Its mission: spiritual development and ‘advancing reign of Christ, through Mary’
By Father Vitalis Onyeama
for the Idaho Catholic Register
This year marks the 100th anniversary of the foundation of the Legion of Mary.
To honor the occasion, the Legion of Mary in the Diocese of Boise looks forward to sharing with Idaho Catholic Register readers the remarkable historical events that have led to the grand centenary year for the Legion of Mary. It is an occasion of joy, celebration, and thanksgiving throughout the year.
The Legion of Mary is a lay apostolic association of Catholics who, with the sanction of the Church and under the powerful leadership of Mary Immaculate, serve the Church and its neighbors on a voluntary basis. With the approval and support of the popes and a great many bishops, priests and religious, as well as the prayers and efforts of Legion members we have grown, by the grace of God, into a global apostolic organization.
A little about our founder Servant of God Frank Duff:
He was born in Dublin on June 7, 1889. He entered civil service at 18. In 1913, at the age of 24, he joined the Society of St. Vincent de Paul where he was led to a deeper commitment to his Catholic faith and a great sensitivity to the needs of the poor and underprivileged.
In 1916, at age 27, Frank Duff wrote and published his first pamphlet, “Can We Be Saints?” In this writing, he expressed one of the strongest convictions of his life; that all, without exception are called to be saints. Also, that through our Catholic faith we have available all the means necessary to attain sainthood. In 1917, Frank Duff became acquainted with St. Louis-Marie de Montfort’s treatise, “True Devotion to Mary,’ a work that changed his life completely. A graduate of Blackrock College, where he distinguished himself as a scholar, Duff was a deeply spiritual man who taught and practiced True Devotion, as explained by St. Louis-Marie de Montfort.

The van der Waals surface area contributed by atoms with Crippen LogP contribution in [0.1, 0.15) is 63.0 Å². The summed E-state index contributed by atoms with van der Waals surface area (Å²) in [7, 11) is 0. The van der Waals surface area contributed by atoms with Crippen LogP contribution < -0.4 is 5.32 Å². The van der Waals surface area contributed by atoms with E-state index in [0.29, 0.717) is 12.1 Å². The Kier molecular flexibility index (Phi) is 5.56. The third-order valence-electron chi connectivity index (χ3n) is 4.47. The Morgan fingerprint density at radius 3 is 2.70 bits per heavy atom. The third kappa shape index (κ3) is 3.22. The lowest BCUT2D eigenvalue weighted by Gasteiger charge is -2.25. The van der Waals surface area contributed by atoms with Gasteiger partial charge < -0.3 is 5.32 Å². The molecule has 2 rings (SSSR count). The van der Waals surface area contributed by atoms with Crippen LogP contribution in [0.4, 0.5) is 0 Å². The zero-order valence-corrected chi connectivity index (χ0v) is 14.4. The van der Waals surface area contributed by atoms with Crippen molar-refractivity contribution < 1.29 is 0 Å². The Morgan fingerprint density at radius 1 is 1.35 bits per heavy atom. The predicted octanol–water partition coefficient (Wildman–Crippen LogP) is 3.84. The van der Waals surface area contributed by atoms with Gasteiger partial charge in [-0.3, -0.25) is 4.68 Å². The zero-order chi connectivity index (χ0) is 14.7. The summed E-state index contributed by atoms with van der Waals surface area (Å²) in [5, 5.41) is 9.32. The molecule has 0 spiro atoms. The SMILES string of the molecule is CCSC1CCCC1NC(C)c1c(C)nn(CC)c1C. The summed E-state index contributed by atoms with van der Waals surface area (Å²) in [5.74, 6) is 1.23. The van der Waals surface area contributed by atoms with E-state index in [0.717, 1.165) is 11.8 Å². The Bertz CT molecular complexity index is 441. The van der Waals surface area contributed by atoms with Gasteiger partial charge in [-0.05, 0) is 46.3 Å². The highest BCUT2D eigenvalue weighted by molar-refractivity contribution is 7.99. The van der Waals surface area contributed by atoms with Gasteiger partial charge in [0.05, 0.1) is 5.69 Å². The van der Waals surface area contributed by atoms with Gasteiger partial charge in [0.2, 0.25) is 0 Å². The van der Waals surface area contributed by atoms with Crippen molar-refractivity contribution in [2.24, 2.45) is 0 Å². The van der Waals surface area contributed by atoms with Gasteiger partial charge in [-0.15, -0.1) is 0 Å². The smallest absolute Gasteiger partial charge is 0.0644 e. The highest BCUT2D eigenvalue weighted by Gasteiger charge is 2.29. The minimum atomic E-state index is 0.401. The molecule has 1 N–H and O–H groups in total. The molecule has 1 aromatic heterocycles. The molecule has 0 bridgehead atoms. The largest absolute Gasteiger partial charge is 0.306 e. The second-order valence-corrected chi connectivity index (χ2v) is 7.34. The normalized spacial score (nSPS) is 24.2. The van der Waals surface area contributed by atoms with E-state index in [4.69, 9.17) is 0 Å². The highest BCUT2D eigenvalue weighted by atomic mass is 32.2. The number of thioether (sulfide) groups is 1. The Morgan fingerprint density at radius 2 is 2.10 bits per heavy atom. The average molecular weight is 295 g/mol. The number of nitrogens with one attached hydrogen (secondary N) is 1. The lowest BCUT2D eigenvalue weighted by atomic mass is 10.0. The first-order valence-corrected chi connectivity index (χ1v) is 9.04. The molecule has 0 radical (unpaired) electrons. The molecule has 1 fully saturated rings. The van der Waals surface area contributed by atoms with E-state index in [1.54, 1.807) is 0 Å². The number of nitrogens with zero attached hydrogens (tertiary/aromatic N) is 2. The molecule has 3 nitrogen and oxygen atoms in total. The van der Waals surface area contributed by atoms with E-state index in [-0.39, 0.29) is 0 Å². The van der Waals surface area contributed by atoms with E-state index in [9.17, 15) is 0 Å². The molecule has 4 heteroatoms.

On the evening of Sept. 7, 1921 Frank Duff, Father Michael Toher of the Archdiocese of Dublin, and a group of Catholic women held their first meeting in Dublin. This meeting was to have very beneficial consequences for the mission of the Catholic Church and, in a special way, for millions of members of Christ’s lay faithful who would serve in the Legion and for those who would be served by the legionary apostolate. Many persons outside the Catholic Church would also benefit from the apostolate.
The remarkable Legion of Mary Handbook, written by Servant of God Duff, is filled with solid Mariology that has influenced the lives of thousands. When he was introduced as a lay observer during a plenary session of the Second Vatican Council at St. Peter’s, Servant of God Duff received a standing ovation for his outstanding contribution to the lay apostolate.
From Sept. 7, 1921 until his death on Nov. 7, 1980, Servant of God Duff guided the worldwide expansion of the Legion of Mary with heroic dedication. The Legion has several million members in about 170 countries.
The Legion of Mary continues to be an apostolic organization at the service of the Church, under ecclesiastical guidance. Its twofold purpose is the spiritual development of its members and advancing the reign of Christ through Our Lady.
In our next article, we will share the amazing story of a young frail woman who accepted Frank Duff’s request to be an envoy for the Legion to Africa. As she departs for Africa, Venerable Edel Mary Quinn bids her friends farewell and says, “I won’t be back.”
Father Vitalis, a religious order priest with the Sons of Mary, Mother of Mercy, is parochial vicar at St. Mark’s Parish and a chaplain for the Legion of Mary.
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